The biology of the corn plant after the initial ten days of movement of glucose to the developing kernels is consistent with nearly all hybrids. This Corn Journal blog of August 2016 applies even in the USA Midwest wild summer of 2019.
As the corn embryo develops, and the cytokinins accumulate in the pollinated ovule after the first 10 days, there is a constant translocation of sugars to each kernel for each day. The total daily movement continues for about the next 40 days, almost regardless of daily variable rates of photosynthesis due to cloudy weather or leaf damage from disease. Sugars are drawn from all leaves and even those stored in the stalk pith tissue. The total draw to the ear is determined by genetics of the variety, environmental factors including minerals and the number of kernels. The number of kernels is also determined by genetics and environment factors such as minerals and especially water available during ovule formation and pollination.
The daily transfer of sugars during days 50 to 60 of grain fill is greatly reduced until the abscisic acid affect causes thick cell walls to form at the base of the kernel, cutting off the sugars transfer into the kernel and the movement of water from the kernel. This is known as the black layer.
Sugars translocated to the ear are sugars not available to other living tissue in the plant. Roots are especially dependent on the same sugars to support metabolism functions, including warding off the potential microbe invaders. Starving roots, as they rot, eventually reduce water uptake and, if insufficient water to meet the transpiration rates from leaves, a permanent wilt will occur. With the wilt, movement of sugars to the kernels is stopped, abscisic acid takes over, causing the black layer to form a base of kernel. The consequence is light grain weight on the affected ear.
Two major hormones in corn are cytokinins and auxins. Cytokinins affect cell division and auxins affect cell elongation. Cytokinins are produced primarily in root tip meristems and transported via xylem to other meristems such as those developing in each pollinated ovule. As these embryo meristem cells divide, the attraction of cytokinins increases. Concentration of cytokinins in these meristems also affects translocation of glucose molecules to each developing embryo, as this carbohydrate moves through the phloem from leaves and stem pith tissue to the new cells. Excessive stress affecting water for xylem transport, or, reducing sugar production can reduce the constant flow of cytokinins to developing kernels. If this occurs during the first 10 days after pollination, another hormone, abscisic acid (ABA) accumulates at the base of the ovule. This hormone causes development of thick-walled cells, blocking transport of cytokinins and sugar into the kernel. As a result, the kernel does not develop further.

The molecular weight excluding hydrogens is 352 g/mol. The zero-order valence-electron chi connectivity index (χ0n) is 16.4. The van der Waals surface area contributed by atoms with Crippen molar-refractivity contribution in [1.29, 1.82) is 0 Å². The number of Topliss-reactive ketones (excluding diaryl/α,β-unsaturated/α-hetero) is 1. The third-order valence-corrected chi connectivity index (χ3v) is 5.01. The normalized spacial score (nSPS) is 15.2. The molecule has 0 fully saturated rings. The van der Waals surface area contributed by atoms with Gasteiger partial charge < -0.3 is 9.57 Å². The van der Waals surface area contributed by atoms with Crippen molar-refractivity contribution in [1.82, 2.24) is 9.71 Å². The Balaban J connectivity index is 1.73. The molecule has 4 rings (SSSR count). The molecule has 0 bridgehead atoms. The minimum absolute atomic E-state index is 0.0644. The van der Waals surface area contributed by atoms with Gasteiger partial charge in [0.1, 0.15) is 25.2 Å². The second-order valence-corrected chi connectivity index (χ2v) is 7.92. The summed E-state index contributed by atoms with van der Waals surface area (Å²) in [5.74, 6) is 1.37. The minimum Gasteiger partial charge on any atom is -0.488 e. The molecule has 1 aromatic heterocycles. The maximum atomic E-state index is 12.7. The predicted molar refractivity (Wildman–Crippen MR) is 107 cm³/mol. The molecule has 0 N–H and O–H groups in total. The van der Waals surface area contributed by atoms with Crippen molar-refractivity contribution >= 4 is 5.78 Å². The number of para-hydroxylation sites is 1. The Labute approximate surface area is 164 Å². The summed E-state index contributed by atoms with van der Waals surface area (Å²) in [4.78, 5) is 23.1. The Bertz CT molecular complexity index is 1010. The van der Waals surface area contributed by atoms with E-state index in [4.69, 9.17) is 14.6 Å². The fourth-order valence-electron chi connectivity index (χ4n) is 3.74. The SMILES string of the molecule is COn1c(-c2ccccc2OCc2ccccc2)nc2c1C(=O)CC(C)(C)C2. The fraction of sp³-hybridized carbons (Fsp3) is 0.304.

Genetics and environment have a great effect on the balance of hormones during corn grain development.
Corn shoot apical meristem is genetically controlled to switch from producing new leaf and cells to the terminal male flowers of the tassel. The main environmental factor influencing this switch in temperate zone corn is heat energy. Earlier maturing corn requires less heat to trigger this change in apical meristem products, allowing corn to mature in short seasons far from the tropical environments of corn’s origin.
Plant height is determined by the number of cells produced by cell division at the apical meristem before switching to producing the cells that becomes the tassel and the elongation of the cells. Elongation of the stem cells is enhanced by water pressure applied to the young cells before maturing with less flexible cell walls. Thus, water availability to the roots, root volume and transport of water to the expanding cells in upper plant also affects the eventual plant height.
Corn planted later than normal in temperate zones, accumulating heat units quicker than usual, produce fewer stalk cells because apical meristem is induced to produce tassel cells quicker. If water availability for cell expansion is less than optimum, the result of these two factors will be shorter plants than usual for a hybrid.